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THE FIRST SUNDAY AFTER THE EPIPHANY.
O Lord, we beseech thee mercifully to receive the prayers of thy people which call upon thee, and grant that they may both perceive and know what things they ought to do, and also may have grace and power faithfully to fulfil the same, through Jesus Christ our Lord. Amen.
HE collects for the five first Sundays after the Epiphany are the same which are found in the sacramentary of St. Gregory. But there is no reason to believe, that they originated with him; because he collected and embodied in that work the collects of the antient church.
The first of these collects, now to be reviewed, consists of three petitions. The first is introductory to the other two, and designed to conciliate a favourable audience to the important requests which follow;The second respects a knowledge of our duty;—And the third, the practice of it.
In the introductory petition several things are mentioned, which are calculated to secure regard to the suit of the penitent supplicant who uses it.
Its language bespeaks sincerity and importunity, and is unaccommodate to feigned lips, For while it coincides with the feelings of the awakened mind, it is suited to a detection of
the hypocrisy which debases the worship of the formalist. The mode of expression which is here adopted, frequently occurs in Scripture, and always conveys an idea of fervent desire. The following instances will be sufficient specimens. When the mariners of the ship in which Jonah endeavoured to escape "from the pre"sence of the Lord," had done all that prudence and skill could devise for the preservation of their lives from destruction, in the storm by which they were overtaken, but without success, they at length addressed themselves to the great Ruler of the winds and waves in words which discovered the state of their hearts; "They cried unto the Lord and said, we beseech "thee, O Lord, we beseech thee, let us not pe"rish for this man's life, &c." Jonah i. 14. With similar energy did the father of a demoniac youth implore help from the compassionate Jesus. His words breathe distress and anxiety: "Master, I beseech thee, look upon my son, for "he is mine only child. And lo, a spirit taketh "him, and he suddenly crieth out; and it tear"eth him, that he foameth again; and bruising "him, hardly departeth from him. And I be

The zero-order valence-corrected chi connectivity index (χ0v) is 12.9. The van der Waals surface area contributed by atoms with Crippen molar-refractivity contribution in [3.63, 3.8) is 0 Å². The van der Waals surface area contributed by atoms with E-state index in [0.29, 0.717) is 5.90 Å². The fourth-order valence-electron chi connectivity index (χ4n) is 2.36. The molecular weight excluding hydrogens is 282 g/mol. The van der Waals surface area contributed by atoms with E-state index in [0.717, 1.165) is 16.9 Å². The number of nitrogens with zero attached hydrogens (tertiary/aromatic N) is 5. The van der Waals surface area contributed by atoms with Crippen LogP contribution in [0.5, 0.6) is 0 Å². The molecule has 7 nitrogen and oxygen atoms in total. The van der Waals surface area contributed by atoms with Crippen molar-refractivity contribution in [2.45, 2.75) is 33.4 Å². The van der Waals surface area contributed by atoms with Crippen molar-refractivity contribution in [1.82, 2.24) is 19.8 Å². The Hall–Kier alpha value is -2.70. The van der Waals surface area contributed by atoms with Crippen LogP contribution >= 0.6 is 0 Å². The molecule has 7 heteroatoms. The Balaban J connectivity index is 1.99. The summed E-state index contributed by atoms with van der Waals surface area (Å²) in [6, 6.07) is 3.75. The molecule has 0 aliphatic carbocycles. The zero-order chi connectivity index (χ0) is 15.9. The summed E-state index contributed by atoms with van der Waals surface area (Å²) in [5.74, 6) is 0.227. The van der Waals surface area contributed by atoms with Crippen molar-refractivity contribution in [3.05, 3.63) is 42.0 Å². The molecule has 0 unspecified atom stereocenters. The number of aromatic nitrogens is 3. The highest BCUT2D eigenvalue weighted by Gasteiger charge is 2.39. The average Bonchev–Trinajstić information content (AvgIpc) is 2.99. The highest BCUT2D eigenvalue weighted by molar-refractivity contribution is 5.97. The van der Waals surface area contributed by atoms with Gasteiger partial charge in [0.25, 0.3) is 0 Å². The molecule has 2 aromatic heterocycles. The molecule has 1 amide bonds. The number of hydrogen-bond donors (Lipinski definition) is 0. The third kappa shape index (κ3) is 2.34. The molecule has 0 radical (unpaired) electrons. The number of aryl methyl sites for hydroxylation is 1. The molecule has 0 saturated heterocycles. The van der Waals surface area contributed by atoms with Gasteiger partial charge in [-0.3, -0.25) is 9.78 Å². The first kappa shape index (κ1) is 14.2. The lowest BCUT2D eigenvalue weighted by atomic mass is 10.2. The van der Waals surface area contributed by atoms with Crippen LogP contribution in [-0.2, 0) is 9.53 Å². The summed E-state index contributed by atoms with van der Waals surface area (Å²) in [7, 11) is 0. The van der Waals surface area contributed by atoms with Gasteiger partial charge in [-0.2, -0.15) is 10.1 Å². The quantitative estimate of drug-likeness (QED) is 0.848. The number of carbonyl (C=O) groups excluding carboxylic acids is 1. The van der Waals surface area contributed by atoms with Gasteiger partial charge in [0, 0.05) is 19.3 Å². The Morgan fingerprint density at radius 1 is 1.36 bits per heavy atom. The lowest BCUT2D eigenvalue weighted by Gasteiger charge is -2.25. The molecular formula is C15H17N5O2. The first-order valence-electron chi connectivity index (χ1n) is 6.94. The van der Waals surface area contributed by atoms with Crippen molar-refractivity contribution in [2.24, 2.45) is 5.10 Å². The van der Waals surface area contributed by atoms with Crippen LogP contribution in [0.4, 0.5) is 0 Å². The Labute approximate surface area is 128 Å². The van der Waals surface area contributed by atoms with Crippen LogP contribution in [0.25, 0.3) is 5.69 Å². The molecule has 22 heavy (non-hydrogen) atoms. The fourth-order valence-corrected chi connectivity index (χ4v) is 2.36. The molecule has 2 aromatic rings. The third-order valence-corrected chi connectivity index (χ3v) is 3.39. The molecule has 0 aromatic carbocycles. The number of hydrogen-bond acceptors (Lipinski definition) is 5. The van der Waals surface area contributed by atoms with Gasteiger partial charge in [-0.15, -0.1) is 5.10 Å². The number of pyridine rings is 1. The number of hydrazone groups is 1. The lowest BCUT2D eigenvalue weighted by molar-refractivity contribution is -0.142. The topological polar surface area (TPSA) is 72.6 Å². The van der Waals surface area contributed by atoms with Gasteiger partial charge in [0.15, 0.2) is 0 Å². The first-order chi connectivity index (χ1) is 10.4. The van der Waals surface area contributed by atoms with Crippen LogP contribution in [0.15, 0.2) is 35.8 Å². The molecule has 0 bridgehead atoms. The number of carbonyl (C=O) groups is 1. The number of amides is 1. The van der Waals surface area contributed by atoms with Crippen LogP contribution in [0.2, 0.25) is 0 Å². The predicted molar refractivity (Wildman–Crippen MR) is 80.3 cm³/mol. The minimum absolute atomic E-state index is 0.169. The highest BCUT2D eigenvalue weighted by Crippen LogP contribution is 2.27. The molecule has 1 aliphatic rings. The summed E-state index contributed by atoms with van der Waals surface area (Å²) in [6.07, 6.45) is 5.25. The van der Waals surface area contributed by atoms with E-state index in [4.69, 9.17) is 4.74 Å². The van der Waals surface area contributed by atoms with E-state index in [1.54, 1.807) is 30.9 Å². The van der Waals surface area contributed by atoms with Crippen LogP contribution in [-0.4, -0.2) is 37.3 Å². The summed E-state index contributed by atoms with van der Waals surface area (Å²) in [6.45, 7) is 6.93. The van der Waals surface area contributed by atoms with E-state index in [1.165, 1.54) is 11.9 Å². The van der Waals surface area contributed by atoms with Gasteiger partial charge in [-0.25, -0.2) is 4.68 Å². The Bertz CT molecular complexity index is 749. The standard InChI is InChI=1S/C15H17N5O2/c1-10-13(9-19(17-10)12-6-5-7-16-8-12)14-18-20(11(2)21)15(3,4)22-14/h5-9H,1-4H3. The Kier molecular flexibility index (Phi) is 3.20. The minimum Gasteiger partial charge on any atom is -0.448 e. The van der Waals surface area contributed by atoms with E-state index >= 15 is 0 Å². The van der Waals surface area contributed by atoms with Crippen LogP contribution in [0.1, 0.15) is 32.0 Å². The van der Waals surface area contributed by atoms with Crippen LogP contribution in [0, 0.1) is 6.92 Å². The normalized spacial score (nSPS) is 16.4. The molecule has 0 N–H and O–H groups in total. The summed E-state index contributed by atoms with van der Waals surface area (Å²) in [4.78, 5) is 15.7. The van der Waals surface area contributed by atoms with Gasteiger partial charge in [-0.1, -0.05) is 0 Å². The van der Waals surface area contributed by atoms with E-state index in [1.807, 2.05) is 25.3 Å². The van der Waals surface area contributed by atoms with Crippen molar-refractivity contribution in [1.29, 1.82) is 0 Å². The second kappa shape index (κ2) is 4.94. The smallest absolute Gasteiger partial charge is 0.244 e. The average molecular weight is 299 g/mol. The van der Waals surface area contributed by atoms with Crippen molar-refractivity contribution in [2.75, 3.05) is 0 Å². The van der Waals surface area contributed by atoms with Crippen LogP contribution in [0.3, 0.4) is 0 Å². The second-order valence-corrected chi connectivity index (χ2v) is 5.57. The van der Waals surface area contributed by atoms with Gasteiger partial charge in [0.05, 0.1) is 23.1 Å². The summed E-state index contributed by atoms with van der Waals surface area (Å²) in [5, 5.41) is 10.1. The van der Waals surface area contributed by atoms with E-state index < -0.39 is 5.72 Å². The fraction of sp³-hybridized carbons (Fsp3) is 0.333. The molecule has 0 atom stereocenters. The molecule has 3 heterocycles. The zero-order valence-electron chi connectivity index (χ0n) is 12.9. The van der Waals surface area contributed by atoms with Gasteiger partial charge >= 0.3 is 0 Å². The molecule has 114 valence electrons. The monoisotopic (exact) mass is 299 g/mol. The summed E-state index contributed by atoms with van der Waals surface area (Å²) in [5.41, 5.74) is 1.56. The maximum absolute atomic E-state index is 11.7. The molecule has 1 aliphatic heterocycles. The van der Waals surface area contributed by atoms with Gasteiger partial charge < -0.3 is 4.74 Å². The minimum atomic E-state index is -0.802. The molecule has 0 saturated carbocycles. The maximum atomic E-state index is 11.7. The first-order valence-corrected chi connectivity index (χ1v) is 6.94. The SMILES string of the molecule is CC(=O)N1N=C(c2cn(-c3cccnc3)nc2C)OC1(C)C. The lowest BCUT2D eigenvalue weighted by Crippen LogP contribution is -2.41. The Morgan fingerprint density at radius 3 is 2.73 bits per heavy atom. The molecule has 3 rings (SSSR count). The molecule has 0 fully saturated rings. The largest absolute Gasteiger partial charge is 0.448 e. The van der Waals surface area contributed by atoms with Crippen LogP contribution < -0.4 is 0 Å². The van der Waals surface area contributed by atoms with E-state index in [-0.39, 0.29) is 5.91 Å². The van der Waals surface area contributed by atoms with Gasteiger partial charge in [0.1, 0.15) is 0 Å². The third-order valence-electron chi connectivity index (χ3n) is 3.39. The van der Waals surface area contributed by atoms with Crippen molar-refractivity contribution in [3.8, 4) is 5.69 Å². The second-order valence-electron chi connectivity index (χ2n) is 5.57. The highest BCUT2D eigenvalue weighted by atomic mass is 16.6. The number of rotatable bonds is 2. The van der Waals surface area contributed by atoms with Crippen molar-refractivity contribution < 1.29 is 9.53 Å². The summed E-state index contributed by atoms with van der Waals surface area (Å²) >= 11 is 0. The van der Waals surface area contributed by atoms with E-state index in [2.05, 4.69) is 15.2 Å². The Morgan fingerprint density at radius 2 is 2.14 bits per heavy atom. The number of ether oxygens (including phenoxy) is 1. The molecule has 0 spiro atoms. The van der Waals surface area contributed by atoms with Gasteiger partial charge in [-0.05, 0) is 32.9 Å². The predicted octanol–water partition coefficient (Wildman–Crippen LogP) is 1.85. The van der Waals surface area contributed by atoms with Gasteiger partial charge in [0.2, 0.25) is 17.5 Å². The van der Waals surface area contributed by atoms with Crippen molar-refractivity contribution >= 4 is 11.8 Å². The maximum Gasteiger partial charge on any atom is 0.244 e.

sought thy disciples to cast him out, and they "could not." Luke ix. 38-40. Who doth not perceive on the very face of this petition, that it was dictated by pungent affliction, lively solicitude, and despair of aid unless Christ afforded it? And such is the spirit in which every act of supplication should be performed; which our church breathes in all her services, and which must ever accompany the use of her forms in order that benefit may be derived from it. And may it not be inferred, that the want of this internal qualification occasions those complaints
of ill success at the throne of grace which are so frequently made? Many persons indeed who join our assemblies form no expectations of deriving from God any spiritual benefit. These of course are satisfied, when they have performed the part of an automaton, and experience no disappointments of that kind which has been mentioned. The recital of forms is with them a thing of course; the routine of which being finished, they return home pleased with themselves, like the Romanist when his beads are told. But there are other persons who see through this veil of hypocrisy, who are in some measure conscious of defect, who cannot rest on the deceitful quicksand of mere formality, and yet do not enter into the spirit of our worship. Desire exists in their hearts; but it is languid. Uneasiness is felt; but it does not amount to spiritual hunger and thirst. They pray; but it is not under the force of conviction that they must prevail or perish. On this account the heavens over their heads appear to be a brazen wall, which their petitions do not penetrate. Their bow fails of conveying the arrow to its mark. They are unhappy, and perhaps charge God foolishly with unfaithfulness to His promise. They forget that it is “effectual fervent prayer, to which the promise is made; and that God, for the honour of His own name and the good of His people, withholds His consolations, till such a want of them be felt as secures to them a due reception when they are conferred. Our collect gives no countenance to the unfounded notion, that the form without the spirit of prayer will avail to salvation.